Feb 012010
 
Authors: Kirsten Silveira

A candidate for Larimer County Sheriff said Monday that with its proposal to ban guns on campus, CSU is making students into sheep “waiting to be preyed on by the wolves.”

As an adjunct professor of sociology at CSU and a major at the Larimer County Sheriff’s Department, Justin Smith said during an on-campus press conference held by the Rocky Mountain Gun Owners (RMGO) that he feels comforted by the fact that students in his classroom are carrying concealed weapons.

Smith has been employed by the sheriff’s department for 18 years and said if a criminal knows “the odds are even” he or she is less likely to target an area. But, Smith said, by taking away students’ right to defend themselves, the university is opening a “zone for assailants.”

The sheriff’s election will be held later this year.

The press conference on the Oval followed a December ruling by the CSU System Board of Governors ordering CSU President Tony Frank and CSU-Pueblo President Joe Garcia to draft a policy prohibiting concealed guns on both campuses. Frank and Garcia will present their respective drafts at the board’s Feb. 23 meeting.

“Every other campus in the state has a similar weapons policy,” CSU spokesperson Brad Bohlander said in a phone interview with the Collegian Monday. The BOG has the authority, granted by a state statute, to implement a ban on both campuses, he said.

Current Larimer County Sheriff Jim Alderden spoke at the event and while he said he supported the efforts of RMGO, he didn’t think protest would sway the BOG.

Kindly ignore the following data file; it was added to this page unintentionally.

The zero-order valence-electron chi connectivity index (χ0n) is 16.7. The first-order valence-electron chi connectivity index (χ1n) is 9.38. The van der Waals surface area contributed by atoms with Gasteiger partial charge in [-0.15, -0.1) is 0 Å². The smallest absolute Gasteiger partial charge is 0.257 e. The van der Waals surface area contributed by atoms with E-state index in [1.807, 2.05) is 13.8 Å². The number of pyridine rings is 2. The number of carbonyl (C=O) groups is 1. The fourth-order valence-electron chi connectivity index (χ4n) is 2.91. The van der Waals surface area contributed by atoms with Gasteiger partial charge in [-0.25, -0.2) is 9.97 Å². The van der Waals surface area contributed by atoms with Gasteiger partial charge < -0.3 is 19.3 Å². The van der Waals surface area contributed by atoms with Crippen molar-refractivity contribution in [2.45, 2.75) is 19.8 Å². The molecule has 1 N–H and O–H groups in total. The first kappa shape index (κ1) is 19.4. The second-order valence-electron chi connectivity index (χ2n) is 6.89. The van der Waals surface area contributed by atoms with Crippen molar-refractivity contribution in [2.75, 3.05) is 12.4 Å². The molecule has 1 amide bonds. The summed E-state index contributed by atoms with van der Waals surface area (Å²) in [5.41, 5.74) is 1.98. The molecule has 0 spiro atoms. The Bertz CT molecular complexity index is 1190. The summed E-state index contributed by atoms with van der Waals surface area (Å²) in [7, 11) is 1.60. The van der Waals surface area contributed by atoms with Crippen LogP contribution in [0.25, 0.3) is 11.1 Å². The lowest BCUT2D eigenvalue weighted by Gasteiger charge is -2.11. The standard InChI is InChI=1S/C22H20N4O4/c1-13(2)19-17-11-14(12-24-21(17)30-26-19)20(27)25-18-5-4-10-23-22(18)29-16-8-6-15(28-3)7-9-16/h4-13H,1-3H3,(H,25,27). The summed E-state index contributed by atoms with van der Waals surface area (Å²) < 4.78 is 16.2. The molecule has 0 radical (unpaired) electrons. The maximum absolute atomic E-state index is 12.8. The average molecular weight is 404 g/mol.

“CSU’s proposal flies directly in the face of state statute,” Alderden said. He outlined statutes requiring CSU, if a ban is put into place, to implement security measures in every public building and offer valid permit holders the option of checking a weapon before entering a building.

“CSU assumes the liability of all the people in the building,” he said.

Terry Ryan, the attorney for RMGO who also spoke, outlined the lobbyist group’s plan of action if the BOG approves Frank’s policy in February.

“If the BOG insists on a fight, we’ll bring it,” Ryan said, citing the lawsuit RMGO plans to file.
Alexis Bebell, a sophomore natural science major, attended the press conference and said both the U.S. Constitution and Colorado statutes outline the right to carry concealed weapons.

“Why is it CSU’s business?” she said. “ If you’re doing it right nobody is supposed to know.”

_Senior Reporter Kirsten Silveira can be reached at news@collegian.com. _

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